Improving the Fertigation of Soilless Urban Vertical Agriculture Through the Combination of Struvite and Rhizobia Inoculation in Phaseolus vulgaris

Verónica Arcas-Pilz, Gara Villalba*, Martí Rufí-Salis, Antoni Rosell-Melé, Xavier Gabarrell Durany, Felipe Parada-Molina

*Corresponding author for this work

Research output: Contribution to journalArticleResearchpeer-review

9 Citations (Scopus)


Soilless crop production is a viable way to promote vertical agriculture in urban areas, but it relies extensively on the use of mineral fertilizer. Thus, the benefits of fresher, local food and avoiding the transportation and packaging associated with food import could be counteracted by an increase in nutrient-rich wastewater, which could contribute to freshwater and marine eutrophication. The present study aimed to explore the use of mineral fertilizer substitutes in soilless agriculture. Phaseolus vulgaris (common bean) was fertilized with a combination of slow-releasing fertilizer struvite (a source of N, P, and Mg), which is a byproduct of wastewater treatment plants, and inoculation with Rhizobium (a N2-fixing soil bacteria). The experiment included three bean-production lines: (A) 2 g/plant of struvite and rhizobial inoculation; (B) 5 g/plant of struvite and rhizobial inoculation, both irrigated with a Mg-, P-, and N-free nutrient solution; and (C) a control treatment that consisted of irrigation with a full nutrient solution and no inoculation. Plant growth, development, yields, and nutrient contents were determined at 35, 62, and 84 days after transplanting as well as biological N2 fixation, which was determined using the 15N natural abundance method. Treatments A and B resulted in lower total yields per plant than the control C treatment (e.g., 59.35 ± 26.4 g plant–1 for A, 74.2 ± 23.0 g plant–1 for B, and 147.71 ± 45.3 g plant–1 for C). For A and B, the nodulation and N2 fixation capacities appeared to increase with the amount of initially available struvite, but, over time, deficient levels of Mg were reached as well as nearly deficient levels of P, which could explain the lower yields. Nevertheless, we conclude that the combination of struvite and N2-fixing bacteria covered the N needs of plants throughout the growth cycle. However, further studies are needed to determine the optimal struvite quantities for vertical agriculture systems that can meet the P and Mg requirements throughout the lifetime of the plants.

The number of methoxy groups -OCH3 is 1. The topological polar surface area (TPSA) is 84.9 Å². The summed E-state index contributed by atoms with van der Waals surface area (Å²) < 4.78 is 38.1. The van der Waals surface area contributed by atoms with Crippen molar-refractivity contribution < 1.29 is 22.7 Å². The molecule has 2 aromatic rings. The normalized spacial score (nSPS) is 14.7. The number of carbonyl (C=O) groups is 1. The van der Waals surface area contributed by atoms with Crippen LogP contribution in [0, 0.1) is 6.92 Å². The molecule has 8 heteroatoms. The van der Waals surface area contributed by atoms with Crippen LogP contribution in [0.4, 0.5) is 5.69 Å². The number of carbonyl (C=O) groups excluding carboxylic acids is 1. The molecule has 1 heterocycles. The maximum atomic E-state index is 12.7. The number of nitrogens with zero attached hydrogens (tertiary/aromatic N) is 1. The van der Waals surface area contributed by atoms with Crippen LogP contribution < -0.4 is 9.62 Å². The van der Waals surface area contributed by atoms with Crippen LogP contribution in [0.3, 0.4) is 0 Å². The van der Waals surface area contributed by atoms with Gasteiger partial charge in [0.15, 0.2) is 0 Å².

Original languageEnglish
Article number649304
Pages (from-to)649304
Number of pages13
JournalFrontiers in Plant Science
Publication statusPublished - 25 May 2021


  • fertigation control
  • nutrient uptake
  • plant physiology
  • rhizobium
  • soilless agricultural system
  • struvite


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